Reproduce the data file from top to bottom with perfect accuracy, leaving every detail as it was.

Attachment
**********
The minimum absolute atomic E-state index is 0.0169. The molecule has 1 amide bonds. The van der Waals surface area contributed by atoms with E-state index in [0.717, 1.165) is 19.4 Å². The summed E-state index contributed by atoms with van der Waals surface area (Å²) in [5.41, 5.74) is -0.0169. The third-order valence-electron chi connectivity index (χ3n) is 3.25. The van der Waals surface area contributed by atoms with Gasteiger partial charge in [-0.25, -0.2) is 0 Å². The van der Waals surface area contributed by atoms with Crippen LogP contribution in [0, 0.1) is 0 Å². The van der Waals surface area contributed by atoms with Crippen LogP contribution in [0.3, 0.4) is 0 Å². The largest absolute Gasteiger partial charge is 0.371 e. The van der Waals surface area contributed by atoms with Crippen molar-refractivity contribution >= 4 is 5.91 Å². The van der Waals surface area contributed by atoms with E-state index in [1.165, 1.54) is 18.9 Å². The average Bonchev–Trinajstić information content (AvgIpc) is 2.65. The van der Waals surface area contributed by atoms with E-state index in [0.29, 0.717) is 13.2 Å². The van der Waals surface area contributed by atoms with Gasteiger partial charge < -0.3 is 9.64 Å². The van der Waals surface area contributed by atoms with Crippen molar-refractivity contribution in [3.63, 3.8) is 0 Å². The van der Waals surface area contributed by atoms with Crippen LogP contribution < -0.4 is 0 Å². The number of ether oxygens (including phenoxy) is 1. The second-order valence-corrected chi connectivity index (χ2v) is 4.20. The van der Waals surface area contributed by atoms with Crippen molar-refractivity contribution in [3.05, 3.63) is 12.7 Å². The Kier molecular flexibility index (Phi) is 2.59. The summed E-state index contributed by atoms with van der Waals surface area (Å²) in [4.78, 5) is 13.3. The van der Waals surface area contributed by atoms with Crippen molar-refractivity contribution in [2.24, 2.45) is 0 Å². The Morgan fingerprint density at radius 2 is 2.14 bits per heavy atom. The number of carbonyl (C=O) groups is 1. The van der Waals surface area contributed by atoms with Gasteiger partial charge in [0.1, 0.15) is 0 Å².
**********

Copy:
The minimum absolute atomic E-state index is 0.0169. The molecule has 1 amide bonds. The van der Waals surface area contributed by atoms with E-state index in [0.717, 1.165) is 19.4 Å². The summed E-state index contributed by atoms with van der Waals surface area (Å²) in [5.41, 5.74) is -0.0169. The third-order valence-electron chi connectivity index (χ3n) is 3.25. The van der Waals surface area contributed by atoms with Gasteiger partial charge in [-0.25, -0.2) is 0 Å². The van der Waals surface area contributed by atoms with Crippen LogP contribution in [0, 0.1) is 0 Å². The van der Waals surface area contributed by atoms with Crippen LogP contribution in [0.3, 0.4) is 0 Å². The largest absolute Gasteiger partial charge is 0.371 e. The van der Waals surface area contributed by atoms with Crippen molar-refractivity contribution >= 4 is 5.91 Å². The van der Waals surface area contributed by atoms with E-state index in [1.165, 1.54) is 18.9 Å². The average Bonchev–Trinajstić information content (AvgIpc) is 2.65. The van der Waals surface area contributed by atoms with E-state index in [0.29, 0.717) is 13.2 Å². The van der Waals surface area contributed by atoms with Gasteiger partial charge < -0.3 is 9.64 Å². The van der Waals surface area contributed by atoms with Crippen molar-refractivity contribution in [3.63, 3.8) is 0 Å². The van der Waals surface area contributed by atoms with Crippen LogP contribution < -0.4 is 0 Å². The number of ether oxygens (including phenoxy) is 1. The second-order valence-corrected chi connectivity index (χ2v) is 4.20. The van der Waals surface area contributed by atoms with Crippen molar-refractivity contribution in [3.05, 3.63) is 12.7 Å². The Kier molecular flexibility index (Phi) is 2.59. The summed E-state index contributed by atoms with van der Waals surface area (Å²) in [4.78, 5) is 13.3. The van der Waals surface area contributed by atoms with Crippen molar-refractivity contribution in [2.24, 2.45) is 0 Å². The Morgan fingerprint density at radius 2 is 2.14 bits per heavy atom. The number of carbonyl (C=O) groups is 1. The van der Waals surface area contributed by atoms with Gasteiger partial charge in [0.1, 0.15) is 0 Å².